- Prices are going up, but that doesn't mean you necessarily have to pay more for the things you want.
- To protect yourself from inflation, try these tips.
It's become impossible to ignore that prices are going up.
Last month, inflation accelerated at its fastest pace since 1982. The consumer price index, which measures the cost of a wide-ranging basket of goods, rose 0.8% for the month. Year over year, prices jumped 6.8%.
"Households are facing higher prices at every turn," said Greg McBride, chief financial analyst at Bankrate.com.
In the past year, staples like food, up 6.1%, energy, up 33.3%, and shelter, up at the fastest pace since 2007 at 3.5%, are putting a major squeeze on household budgets, he said.
Meanwhile, the median U.S. salary increase for 2021 is 3%, according to data from The Conference Board.
However, even without a bigger raise, there are ways to combat inflation. Here are three places to start:
Negotiate price discounts
To counteract higher prices, you can negotiate a better deal on almost anything, according to Andres Lares, managing partner at Shapiro Negotiations Institute in Baltimore.
Start by building a rapport, then ask if there are any programs or discounts you qualify for, Lares advised. "There is no harm in asking."
Streaming services, insurance premiums, cable bills, cell phone plans and gym memberships — especially now — are classic examples of recurring costs that are often negotiable, and so is the APR on your credit card.
Consumers who call and ask for a lower rate are almost always successful, studies show, and that can be a great tool for reducing monthly expenses.
If you find the lender or seller isn't willing to come down in price, consider other options.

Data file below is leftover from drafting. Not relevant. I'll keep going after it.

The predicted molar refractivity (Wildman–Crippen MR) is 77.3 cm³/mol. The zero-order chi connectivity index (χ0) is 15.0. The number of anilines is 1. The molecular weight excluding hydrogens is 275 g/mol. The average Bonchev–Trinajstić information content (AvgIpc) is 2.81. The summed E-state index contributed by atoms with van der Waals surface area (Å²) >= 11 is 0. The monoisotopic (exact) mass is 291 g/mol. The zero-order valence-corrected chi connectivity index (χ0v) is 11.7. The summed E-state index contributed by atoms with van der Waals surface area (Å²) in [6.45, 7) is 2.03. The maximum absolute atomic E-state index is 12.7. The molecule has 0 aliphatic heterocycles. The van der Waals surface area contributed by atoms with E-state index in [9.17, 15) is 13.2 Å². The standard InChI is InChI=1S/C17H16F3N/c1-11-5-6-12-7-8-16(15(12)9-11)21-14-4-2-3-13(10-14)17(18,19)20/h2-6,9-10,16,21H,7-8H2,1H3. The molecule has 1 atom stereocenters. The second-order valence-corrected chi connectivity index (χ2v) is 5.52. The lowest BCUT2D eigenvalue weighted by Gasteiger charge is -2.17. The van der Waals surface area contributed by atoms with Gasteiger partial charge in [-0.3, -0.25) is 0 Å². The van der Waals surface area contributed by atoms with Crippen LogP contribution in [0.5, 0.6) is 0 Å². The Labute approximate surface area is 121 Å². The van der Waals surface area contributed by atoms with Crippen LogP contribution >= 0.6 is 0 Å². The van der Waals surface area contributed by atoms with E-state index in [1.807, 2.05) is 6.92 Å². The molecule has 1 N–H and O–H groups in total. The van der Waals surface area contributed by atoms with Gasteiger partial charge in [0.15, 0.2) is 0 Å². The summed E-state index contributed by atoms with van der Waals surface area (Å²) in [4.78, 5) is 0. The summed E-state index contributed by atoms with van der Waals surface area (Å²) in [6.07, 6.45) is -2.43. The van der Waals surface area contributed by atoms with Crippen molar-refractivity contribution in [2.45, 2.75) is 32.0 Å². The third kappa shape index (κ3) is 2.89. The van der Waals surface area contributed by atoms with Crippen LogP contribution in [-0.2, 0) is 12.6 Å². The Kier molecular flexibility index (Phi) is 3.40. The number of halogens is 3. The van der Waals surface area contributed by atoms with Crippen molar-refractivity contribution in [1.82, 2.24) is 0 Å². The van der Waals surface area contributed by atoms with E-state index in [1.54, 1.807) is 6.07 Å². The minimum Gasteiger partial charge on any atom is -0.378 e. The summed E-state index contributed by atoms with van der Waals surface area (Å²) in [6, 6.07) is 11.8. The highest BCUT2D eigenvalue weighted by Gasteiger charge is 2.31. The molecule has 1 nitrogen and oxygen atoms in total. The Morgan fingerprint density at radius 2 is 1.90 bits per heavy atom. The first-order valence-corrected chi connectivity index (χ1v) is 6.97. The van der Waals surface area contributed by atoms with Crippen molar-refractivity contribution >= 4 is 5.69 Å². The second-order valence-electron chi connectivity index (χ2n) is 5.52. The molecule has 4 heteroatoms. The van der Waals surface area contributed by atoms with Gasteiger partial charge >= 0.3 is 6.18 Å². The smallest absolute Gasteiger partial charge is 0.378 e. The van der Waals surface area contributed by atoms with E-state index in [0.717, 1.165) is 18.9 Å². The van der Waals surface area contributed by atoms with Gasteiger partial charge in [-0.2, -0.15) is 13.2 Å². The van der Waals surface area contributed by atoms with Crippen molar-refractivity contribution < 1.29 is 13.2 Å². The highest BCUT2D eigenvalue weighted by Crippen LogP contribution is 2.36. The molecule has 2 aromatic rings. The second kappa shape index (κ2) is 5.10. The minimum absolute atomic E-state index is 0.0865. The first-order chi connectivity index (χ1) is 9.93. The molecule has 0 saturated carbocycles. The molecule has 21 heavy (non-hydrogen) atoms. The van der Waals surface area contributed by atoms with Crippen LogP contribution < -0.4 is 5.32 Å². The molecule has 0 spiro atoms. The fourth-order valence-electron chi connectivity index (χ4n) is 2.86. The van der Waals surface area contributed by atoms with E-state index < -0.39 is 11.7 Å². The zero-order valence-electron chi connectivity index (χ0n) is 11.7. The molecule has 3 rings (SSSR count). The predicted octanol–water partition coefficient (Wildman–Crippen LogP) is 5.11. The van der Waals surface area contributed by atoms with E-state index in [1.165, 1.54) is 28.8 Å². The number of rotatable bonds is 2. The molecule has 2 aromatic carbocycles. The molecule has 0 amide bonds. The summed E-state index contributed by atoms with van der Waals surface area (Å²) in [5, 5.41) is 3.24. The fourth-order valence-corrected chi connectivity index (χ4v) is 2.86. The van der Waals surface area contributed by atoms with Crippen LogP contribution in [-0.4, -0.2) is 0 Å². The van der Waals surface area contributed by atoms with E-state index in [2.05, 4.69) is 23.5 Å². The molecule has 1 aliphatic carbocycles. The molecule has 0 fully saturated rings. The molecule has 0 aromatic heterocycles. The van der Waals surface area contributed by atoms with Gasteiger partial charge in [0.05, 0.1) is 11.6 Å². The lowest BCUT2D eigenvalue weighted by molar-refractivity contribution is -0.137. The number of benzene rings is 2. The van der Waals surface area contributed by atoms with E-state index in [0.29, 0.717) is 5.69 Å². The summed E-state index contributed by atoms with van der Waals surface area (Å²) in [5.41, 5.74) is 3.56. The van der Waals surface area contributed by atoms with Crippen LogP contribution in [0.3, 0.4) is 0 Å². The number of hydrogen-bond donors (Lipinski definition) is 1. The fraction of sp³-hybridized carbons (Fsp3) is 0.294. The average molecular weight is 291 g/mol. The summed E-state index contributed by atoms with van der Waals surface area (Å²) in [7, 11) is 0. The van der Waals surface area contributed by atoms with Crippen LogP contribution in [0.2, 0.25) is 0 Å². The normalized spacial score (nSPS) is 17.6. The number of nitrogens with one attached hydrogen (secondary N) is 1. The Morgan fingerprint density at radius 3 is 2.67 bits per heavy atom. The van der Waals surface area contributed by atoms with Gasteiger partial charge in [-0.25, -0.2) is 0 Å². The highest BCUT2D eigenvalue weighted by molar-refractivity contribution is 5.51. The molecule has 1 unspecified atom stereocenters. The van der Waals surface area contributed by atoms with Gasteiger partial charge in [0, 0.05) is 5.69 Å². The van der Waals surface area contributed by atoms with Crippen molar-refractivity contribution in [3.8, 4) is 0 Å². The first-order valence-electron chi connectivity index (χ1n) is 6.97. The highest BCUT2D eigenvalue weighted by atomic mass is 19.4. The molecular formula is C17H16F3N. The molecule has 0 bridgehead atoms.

Lares said: "If it is a new or used car, can the dealership throw in free oil changes for a year? If it is lodging, can they upgrade you to a better view?"
"Don't always just think discount," Lares added.
Getting more for your money is a good way to add value at the same price.
Put off big-ticket purchases, for now
Not everything will always be more expensive. Some price hikes could be temporary, and, in that case, it may pay to hold out.
"You can defer purchases that are not immediately necessary," said Neil Gilfedder, a senior vice president of portfolio management at Edelman Financial Engines.
For example, used car and truck prices, which had been a major contributor to the inflation burst, are up 31.4%, making this a particularly challenging time to shop for a car.
However, the chip shortage which helped drive up prices is expected to alleviate in the months ahead and cars generally become less expensive in January, when dealers look to unload last year's models.
Similarly, sky-high demand for home improvements coupled with supply-chain slowdowns caused some building supplies, including lumber, steel, gypsum and copper, to hit record highs this year.
But remodels may become more affordable soon, too, as demand for raw materials cools in the winter months.
"Wait it out until it's possibly cheaper in the future," Gilfedder said.
If you must buy something that suddenly costs more, that's a more difficult situation, he added. "This is an example of when an emergency fund can come in."
Reconsider your investments
To maintain your purchasing power over the longer term, determine the right assets for your investments, considering your income, expenses, risk tolerance and time horizon.
If inflation is above what you're earning in Treasurys, that part of your portfolio loses buying power. But, there are other options that make up for it.
"Over very long periods of time, it is likely that a properly diversified portfolio which includes equities, real estate, and TIPs can provide the needed return to combat inflation," said Dan Keady, chief financial planning strategist at TIAA.
"Stay with diversification and rebalance back to your target portfolio at least yearly rather than trying to time short-term movements," he advised.